I recently replaced my old workstation with a new Dell Precision Workstation 330 Pentium 4 system preinstalled with Windows 2000 Professional, and now I'm experiencing some odd problems with the Microsoft Windows Update feature.

After I initially booted the machine and configured the system for network access, I updated the system's version of Microsoft Internet Explorer (IE) to IE 5.5. After I rebooted and logged on with my network-based account and roaming profile, I tried to run Windows Update. But when I got to the Product Updates section, I received a message that a problem existed and that I couldn't view the list of updates because I'm not an administrator or because my Internet zone security settings are too restrictive (e.g., higher than the Medium setting). I double-checked these settings and clicked Try Again over and over, to no avail. Is my Windows Update feature permanently broken?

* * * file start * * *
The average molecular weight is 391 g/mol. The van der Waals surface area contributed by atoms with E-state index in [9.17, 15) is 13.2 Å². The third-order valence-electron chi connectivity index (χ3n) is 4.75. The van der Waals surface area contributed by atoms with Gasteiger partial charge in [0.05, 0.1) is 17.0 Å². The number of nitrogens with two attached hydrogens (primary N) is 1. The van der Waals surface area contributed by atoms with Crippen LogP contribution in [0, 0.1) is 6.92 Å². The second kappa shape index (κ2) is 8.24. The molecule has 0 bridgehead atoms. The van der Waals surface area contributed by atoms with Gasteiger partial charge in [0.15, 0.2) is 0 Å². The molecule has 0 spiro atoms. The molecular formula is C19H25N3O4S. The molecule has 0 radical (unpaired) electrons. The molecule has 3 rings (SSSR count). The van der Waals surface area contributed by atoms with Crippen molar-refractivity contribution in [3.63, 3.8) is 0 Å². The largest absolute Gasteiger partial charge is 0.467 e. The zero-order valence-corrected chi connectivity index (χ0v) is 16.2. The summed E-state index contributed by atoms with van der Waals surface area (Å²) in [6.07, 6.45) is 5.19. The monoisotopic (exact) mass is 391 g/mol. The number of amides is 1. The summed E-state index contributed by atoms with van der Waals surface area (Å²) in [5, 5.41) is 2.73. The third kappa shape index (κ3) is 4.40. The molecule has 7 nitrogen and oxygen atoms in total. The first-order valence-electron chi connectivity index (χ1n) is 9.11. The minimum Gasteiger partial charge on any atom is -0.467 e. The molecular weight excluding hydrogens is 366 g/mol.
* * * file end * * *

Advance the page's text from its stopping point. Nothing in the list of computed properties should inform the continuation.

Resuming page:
I've run into this problem before, and it's usually resolvable. The problem happens because your network-based roaming profile indicates that you've run Windows Update before and have already downloaded the ActiveX control that the site uses. Because you're logged on to a new machine on which the control doesn't exist, Windows Update gets confused and fails.

To resolve the problem, log on with the machine's local administrator account and run Windows Update. The feature should prompt you to download and install the required ActiveX control. Click OK to download the control to your new machine. Now, you should be able to use your regular domain-based user account to log on, and Windows Update should work properly. (For more tips about using Windows Update, see "Daily Answers," Winter 2000.)